Today, some information about two very worthy causes.
First, on ongoing volunteer opportunities for the Korean Unwed Mothers’ Families Association in Daegu and the 3rd Single Moms’ Day Conference this May. Then, on a Kickstarter campaign for a full length documentary film seeking to help preserve and spread knowledge of the shamanistic practices and shrine religion of Jeju Island:
I. The Korean Unwed Mothers’ Families Association (KUMFA) is an organization that works to promote children’s human rights while addressing systemic discrimination. KUMFA advocates for the human rights of unwed pregnant women, unwed mothers and their children in Korea. KUMFA’s goal is to enable Korean women to have sufficient resources and support to keep their babies if they choose, and thrive in Korean society.
More information is available in the following interview and at the Single Moms’ Day event page:
Daegu KUMFA Volunteer Opportunities (ongoing):
The Daegu Branch of the Korean Unwed Mothers’ Families Association will hold meetings and provide classes for their members. KUMFA Daegu seeks volunteers to provide childcare during the classes. In the future other types of volunteer opportunities may arise. For additional details please visit the KUMFA Facebook Page or contact us directly at kumfa.volunteer@gmail dot com.
Seoul KUMFA Volunteer Opportunities (ongoing):
The Seoul Branch of Korean Unwed Mothers’ Families Association has ongoing volunteer and learning opportunities. Sign up by joining the Facebook group.
II. Seoul Conference (May 10-11, 2013): The 3rd Single Moms’ Day Conference:
SMD advocates for human rights in a number of important ways, in particularly by addressing systemic discrimination by “informing people inside and outside Korea about the factors that pressure unwed mothers to relinquish their children for adoption. Push factors include fathers’ child support obligations being unenforced; lack of adequate social welfare from the Korean government; social discrimination against unwed mothers and their children. Pull factors include the fact that more than half of unwed mothers in facilities are living in unwed mothers’ shelters that are owned and operated by adoption agencies; a money-driven international adoption system that does not conform to the UN CRC or the Hague Convention, i.e., it does not respect children’s humans rights.”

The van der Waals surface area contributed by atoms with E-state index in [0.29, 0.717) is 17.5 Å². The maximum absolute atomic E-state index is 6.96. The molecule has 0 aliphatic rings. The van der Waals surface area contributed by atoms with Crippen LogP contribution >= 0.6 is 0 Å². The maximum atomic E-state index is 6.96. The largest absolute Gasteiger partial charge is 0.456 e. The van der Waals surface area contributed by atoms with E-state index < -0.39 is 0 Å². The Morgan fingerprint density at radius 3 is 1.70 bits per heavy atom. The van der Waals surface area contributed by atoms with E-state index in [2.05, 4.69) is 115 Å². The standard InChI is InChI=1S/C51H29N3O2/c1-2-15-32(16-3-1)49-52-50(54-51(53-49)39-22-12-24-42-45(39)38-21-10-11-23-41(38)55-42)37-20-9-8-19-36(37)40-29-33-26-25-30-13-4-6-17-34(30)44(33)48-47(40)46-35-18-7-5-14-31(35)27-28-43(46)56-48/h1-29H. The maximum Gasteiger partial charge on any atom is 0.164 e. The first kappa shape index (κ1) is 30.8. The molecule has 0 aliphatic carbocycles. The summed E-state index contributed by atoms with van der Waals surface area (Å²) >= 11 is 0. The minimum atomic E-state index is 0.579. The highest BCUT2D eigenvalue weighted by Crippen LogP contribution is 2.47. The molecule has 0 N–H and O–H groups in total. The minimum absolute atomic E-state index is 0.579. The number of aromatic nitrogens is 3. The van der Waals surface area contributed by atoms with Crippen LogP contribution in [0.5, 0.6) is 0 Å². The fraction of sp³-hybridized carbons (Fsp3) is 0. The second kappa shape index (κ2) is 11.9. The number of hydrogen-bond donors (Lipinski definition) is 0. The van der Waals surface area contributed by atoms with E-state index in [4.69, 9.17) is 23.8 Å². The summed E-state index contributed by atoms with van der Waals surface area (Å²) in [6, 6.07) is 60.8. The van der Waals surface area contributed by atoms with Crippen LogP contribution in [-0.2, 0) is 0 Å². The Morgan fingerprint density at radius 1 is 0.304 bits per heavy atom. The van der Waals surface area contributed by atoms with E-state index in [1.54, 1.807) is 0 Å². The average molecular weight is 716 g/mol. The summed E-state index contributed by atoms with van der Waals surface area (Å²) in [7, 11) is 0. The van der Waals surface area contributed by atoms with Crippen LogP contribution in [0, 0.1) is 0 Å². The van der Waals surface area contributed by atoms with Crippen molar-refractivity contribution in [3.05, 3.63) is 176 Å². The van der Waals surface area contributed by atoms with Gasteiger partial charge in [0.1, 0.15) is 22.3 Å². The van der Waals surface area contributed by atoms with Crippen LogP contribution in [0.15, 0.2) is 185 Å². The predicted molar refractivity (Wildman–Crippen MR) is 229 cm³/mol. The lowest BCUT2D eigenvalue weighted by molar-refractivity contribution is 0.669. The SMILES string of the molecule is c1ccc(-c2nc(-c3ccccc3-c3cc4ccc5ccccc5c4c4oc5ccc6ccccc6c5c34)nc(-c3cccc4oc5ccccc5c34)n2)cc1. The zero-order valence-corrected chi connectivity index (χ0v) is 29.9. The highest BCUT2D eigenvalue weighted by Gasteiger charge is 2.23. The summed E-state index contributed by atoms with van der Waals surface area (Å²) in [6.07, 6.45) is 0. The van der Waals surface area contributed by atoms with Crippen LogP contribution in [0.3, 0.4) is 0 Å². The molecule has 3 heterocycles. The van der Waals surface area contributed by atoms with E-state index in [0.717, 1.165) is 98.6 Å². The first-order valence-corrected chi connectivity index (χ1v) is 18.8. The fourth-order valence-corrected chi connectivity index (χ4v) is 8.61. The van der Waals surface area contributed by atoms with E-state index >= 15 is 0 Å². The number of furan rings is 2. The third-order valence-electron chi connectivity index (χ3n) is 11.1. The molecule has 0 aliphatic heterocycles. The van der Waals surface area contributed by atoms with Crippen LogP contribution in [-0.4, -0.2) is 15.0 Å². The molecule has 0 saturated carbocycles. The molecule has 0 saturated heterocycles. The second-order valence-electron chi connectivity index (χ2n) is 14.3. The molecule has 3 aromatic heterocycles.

For more information or to make a donation, please visit the SMD event page. Here is some volunteer testimony:
“I have been involved with SMD and related projects for two years. I’ve learned a lot from this really inspiring collaboration of groups that fight for Korean children’s human rights, including: parents whose children were adopted by unethical means; unwed parents who are fighting workplace and social discrimination to raise their children; adult adoptees who campaign for ethical reforms to adoption laws; supporters and volunteers who work to bring policies into the framework of the United Nations Convention on the Rights of the Child.”
Next, on Jeju Documentarian Giuseppe Rositano’s Kickstarter campaign. Please do check the link for additional information, and on why your help is needed:
As a popular tourist destination in South Korea, Jeju Island has risen to fame predominantly for its natural wonders: hiking trails in abundance, scenic ocean views and South Korea’s highest mountain. It is possible to experience these in just a few short days, but staying on the island a bit longer or even making it a home provides the opportunities to get a deeper understanding and appreciation of some of the more interesting aspects of Jeju. Documentarian Giuseppe Rositano, Jeju Island resident of 7 years, explores some of these more interesting aspects of Jeju life, specifically the shamanistic beliefs and shrine religion of Jeju Island that is in danger due to the rapidly declining population of believers.
Spanning the course of 18 months and accumulating more than 500 hours of shamanistic ceremonies and traditional storytelling on film, Rositano captures the spiritual life of 5 villages through exploration of their native deities and traditional oral stories that have been passed down through generations. These stories, which describe the lives of Jeju’s extensive pantheon, are quickly disappearing. At Search is an attempt to preserve these unique indigenous beliefs.
Each village on Jeju Island has several shrines in which local deities specific to the island are ‘seated’. Each of these deities corresponds to a ‘bonpuli’ or oral myth. With an adventurous spirit, this documentary sets out to capture the retelling of these ‘bonpuli’ legends in the voice of what is likely the final generation of elders who received the stories from their parents and grandparents. Sadly, younger generations are seldom aware of these stories which serve as the cornerstones for their grandparents’ spiritual lives and cultural identity. With over 400 shrines on the island and a total of 18,000 gods on Jeju, that’s quite a loss to humanity’s cultural history!
Currently At Search for Spirits on the Island of Rocks, Wind and Women is in post-production. Rositano and team have launched a kickstarter campaign to raise funds to bring the project to completion and to get it out to film festivals around the world.